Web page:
Editor's Letter

December / January Issue Cover

‘Unfortunately, we cannot hire any women because they just run off, have babies, and never come back – and all the training and money invested in them is wasted.’ That was the view of one partner in Germany when asked by a senior member of our editorial team about the lack of diversity in his firm.

There’s no getting away from it: women are underrepresented in the higher echelons of the legal profession globally, and as UK Solicitors editor Georgina Stanley highlights on page 72, women lawyers also often fail to be recognised in legal
publications. For this reason, every issue of fivehundred will include a dedicated diversity and inclusion section and why, when approaching leading law firms and barristers chambers, we ask not just for the best contributors but also for a diverse
group of authors.

First, in our cover interview we hear from Tricia Hobson of Norton Rose Fulbright on being appointed the firm’s first female global chair; while, also in Sydney, we hear from Gilbert + Tobin co-founder Danny Gilbert on his firm’s new gender-equality commitment, which aims for a 40% female partnership by 2023 . Making the short(ish) hop to Auckland, New Zealand we speak to Sarah Sinclair about MinterEllisonRuddWatts’ new diversity and wellbeing initiatives.

Returning to Germany, senior researcher Dr Dana Ferchland seeks to understand why firms in her home country are so reluctant to promote and retain women leaders.

Also talking about leadership in the law is Serjeants’ Inn’s CEO Catherine Calder, who explains the importance of female friendship in the workplace and how she hopes to encourage more women into chambers.

Meanwhile, in this month’s client side feature (page 56), we break down what really grinds GCs’ gears – and yes, as highlighted last month, a lack of diversity in
law firms is one of the chief complaints from in-house counsel. As for what grinds our gears, we explain the consequences to firms of inappropriate and unprofessional behaviour directed at our team.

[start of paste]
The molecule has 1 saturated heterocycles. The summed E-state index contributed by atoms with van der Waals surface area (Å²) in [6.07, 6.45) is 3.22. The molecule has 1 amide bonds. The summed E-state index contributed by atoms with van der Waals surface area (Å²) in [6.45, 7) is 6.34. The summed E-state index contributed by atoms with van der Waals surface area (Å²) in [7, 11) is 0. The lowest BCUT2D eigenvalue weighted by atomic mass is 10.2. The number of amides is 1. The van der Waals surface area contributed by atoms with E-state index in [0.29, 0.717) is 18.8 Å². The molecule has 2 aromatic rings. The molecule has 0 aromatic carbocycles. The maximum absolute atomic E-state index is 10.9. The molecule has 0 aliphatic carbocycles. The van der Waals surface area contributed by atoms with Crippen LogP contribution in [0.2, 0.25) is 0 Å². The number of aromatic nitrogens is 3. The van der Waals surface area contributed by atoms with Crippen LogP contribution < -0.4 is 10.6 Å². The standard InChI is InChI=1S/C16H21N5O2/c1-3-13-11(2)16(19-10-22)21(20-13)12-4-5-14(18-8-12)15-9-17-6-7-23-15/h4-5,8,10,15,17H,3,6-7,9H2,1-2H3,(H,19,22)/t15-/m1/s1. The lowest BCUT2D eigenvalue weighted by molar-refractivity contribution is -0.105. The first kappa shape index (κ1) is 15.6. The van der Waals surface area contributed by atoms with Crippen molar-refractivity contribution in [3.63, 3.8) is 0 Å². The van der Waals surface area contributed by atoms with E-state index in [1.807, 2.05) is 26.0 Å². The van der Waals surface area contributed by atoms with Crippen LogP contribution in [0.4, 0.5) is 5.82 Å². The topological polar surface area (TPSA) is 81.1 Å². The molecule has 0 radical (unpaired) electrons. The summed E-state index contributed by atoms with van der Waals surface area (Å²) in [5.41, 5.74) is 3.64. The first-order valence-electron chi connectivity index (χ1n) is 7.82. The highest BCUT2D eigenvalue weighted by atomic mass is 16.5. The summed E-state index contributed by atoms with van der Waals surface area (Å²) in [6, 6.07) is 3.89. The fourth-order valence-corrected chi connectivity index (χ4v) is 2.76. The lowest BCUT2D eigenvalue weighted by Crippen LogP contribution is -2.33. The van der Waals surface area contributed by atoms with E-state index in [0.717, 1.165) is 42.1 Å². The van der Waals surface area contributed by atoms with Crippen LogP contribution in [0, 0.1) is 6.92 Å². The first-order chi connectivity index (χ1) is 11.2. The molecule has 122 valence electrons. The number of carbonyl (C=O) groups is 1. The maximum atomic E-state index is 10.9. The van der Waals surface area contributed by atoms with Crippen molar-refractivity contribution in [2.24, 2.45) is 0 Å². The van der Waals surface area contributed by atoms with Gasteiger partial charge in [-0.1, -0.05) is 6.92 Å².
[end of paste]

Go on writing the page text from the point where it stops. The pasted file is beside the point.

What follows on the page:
We also hear from Clyde & Co senior partner Simon Konsta, Remfry & Sagar managing partner Ashwin Julka, and Goodwin chairman David Hashmall on their lives at the top of leading firms, and Baker McKenzie’s global transactional group give us the lowdown on how they close three deals every day. Elsewhere, our team of editors and senior researchers consider the legal markets in Australia, Italy, Japan, the Czech Republic and the UK Bar, as well as the importance of a pro bono culture in US firms. There is all that and more in this second issue of fivehundred.

As always, if you have any comments on this month’s articles, or if your firm would like to contribute to future issues, then please contact me at john.vdld@legal500.com

John van der Luit-Drummond

Submission tips for the Australia and Hong Kong Bar

Editors' views

With the inclusion of barristers from Australia and Hong Kong into our research cycle, John van der Luit-Dummond explains how to maximise your chambers’ and members’ coverage in the 2021 Asia Pacific guide

The next edition of The Legal 500’s Asia Pacific guide will include an exciting expansion with the introduction of rankings for the Australia and Hong Kong Bars. Following our decades of tried-and-trusted research into the Bars of England & Wales and Scotland, our rankings of Australia and Hong Kong will also be based on in-depth …

A state of flux

Practice area focus: Tax contents

S Saravana Kumar of Lee Hishammuddin Allen & Gledhill believes tax practitioners will be kept busy for the foreseeable future thanks to the change in Malaysia’s tax regime

Please give us an overview of the current legal market in Malaysia and how any recent developments have impacted your practice? The renewed emphasis on the rule of law and transparency under the new government, as well as the new Prime Minister’s promise that illegally collected taxes will be returned, is encouraging for tax practitioners. …

The future looks bright for Japan’s tax practitioners

Practice area focus: Tax contents

The trend for taxpayers to turn to lawyers, rather than accountants, to handle complex tax law issues and the steady increase in disputed tax assessments are promising signs for the market, says Nagashima Ohno & Tsunematsu’s Yushi Hegawa